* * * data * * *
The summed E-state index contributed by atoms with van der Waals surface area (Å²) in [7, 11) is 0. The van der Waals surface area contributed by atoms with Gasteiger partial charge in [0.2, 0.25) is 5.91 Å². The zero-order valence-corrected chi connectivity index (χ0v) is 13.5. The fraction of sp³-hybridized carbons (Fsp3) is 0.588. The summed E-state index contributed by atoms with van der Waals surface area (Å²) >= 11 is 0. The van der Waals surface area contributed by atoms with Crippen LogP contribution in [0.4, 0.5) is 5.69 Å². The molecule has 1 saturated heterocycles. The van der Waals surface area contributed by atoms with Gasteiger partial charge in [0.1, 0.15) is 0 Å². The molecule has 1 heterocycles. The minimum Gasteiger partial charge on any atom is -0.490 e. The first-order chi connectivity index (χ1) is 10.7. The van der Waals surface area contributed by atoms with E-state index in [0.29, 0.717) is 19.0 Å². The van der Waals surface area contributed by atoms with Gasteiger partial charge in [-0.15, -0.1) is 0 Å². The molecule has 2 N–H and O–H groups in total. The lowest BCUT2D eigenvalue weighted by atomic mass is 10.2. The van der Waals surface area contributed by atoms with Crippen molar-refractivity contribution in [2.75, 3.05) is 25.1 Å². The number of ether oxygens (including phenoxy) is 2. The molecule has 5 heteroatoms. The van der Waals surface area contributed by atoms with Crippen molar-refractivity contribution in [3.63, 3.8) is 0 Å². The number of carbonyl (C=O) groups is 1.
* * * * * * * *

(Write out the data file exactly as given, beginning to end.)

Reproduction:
The summed E-state index contributed by atoms with van der Waals surface area (Å²) in [7, 11) is 0. The van der Waals surface area contributed by atoms with Gasteiger partial charge in [0.2, 0.25) is 5.91 Å². The zero-order valence-corrected chi connectivity index (χ0v) is 13.5. The fraction of sp³-hybridized carbons (Fsp3) is 0.588. The summed E-state index contributed by atoms with van der Waals surface area (Å²) >= 11 is 0. The van der Waals surface area contributed by atoms with Crippen LogP contribution in [0.4, 0.5) is 5.69 Å². The molecule has 1 saturated heterocycles. The van der Waals surface area contributed by atoms with Gasteiger partial charge in [0.1, 0.15) is 0 Å². The molecule has 1 heterocycles. The minimum Gasteiger partial charge on any atom is -0.490 e. The first-order chi connectivity index (χ1) is 10.7. The van der Waals surface area contributed by atoms with E-state index in [0.29, 0.717) is 19.0 Å². The van der Waals surface area contributed by atoms with Gasteiger partial charge in [-0.15, -0.1) is 0 Å². The molecule has 2 N–H and O–H groups in total. The lowest BCUT2D eigenvalue weighted by atomic mass is 10.2. The van der Waals surface area contributed by atoms with Crippen molar-refractivity contribution in [2.75, 3.05) is 25.1 Å². The number of ether oxygens (including phenoxy) is 2. The molecule has 5 heteroatoms. The van der Waals surface area contributed by atoms with Crippen molar-refractivity contribution in [3.63, 3.8) is 0 Å². The number of carbonyl (C=O) groups is 1.